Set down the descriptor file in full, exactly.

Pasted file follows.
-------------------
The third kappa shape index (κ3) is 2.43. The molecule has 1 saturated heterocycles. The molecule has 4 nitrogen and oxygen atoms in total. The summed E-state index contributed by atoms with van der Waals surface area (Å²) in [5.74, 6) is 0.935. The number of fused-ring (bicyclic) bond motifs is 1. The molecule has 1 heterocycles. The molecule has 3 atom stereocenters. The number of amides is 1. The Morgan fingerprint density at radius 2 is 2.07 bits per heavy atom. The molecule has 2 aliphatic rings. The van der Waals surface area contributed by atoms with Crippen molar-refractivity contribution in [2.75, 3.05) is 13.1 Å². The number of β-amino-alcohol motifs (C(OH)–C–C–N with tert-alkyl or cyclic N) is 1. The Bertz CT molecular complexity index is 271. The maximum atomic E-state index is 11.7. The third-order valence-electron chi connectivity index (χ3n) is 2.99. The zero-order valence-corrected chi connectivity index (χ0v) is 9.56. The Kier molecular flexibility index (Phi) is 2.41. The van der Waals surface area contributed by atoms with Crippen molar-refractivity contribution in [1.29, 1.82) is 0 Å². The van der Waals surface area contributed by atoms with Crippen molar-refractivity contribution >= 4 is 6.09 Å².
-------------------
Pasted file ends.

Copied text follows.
The third kappa shape index (κ3) is 2.43. The molecule has 1 saturated heterocycles. The molecule has 4 nitrogen and oxygen atoms in total. The summed E-state index contributed by atoms with van der Waals surface area (Å²) in [5.74, 6) is 0.935. The number of fused-ring (bicyclic) bond motifs is 1. The molecule has 1 heterocycles. The molecule has 3 atom stereocenters. The number of amides is 1. The Morgan fingerprint density at radius 2 is 2.07 bits per heavy atom. The molecule has 2 aliphatic rings. The van der Waals surface area contributed by atoms with Crippen molar-refractivity contribution in [2.75, 3.05) is 13.1 Å². The number of β-amino-alcohol motifs (C(OH)–C–C–N with tert-alkyl or cyclic N) is 1. The Bertz CT molecular complexity index is 271. The maximum atomic E-state index is 11.7. The third-order valence-electron chi connectivity index (χ3n) is 2.99. The zero-order valence-corrected chi connectivity index (χ0v) is 9.56. The Kier molecular flexibility index (Phi) is 2.41. The van der Waals surface area contributed by atoms with Crippen molar-refractivity contribution in [1.29, 1.82) is 0 Å². The van der Waals surface area contributed by atoms with Crippen molar-refractivity contribution >= 4 is 6.09 Å².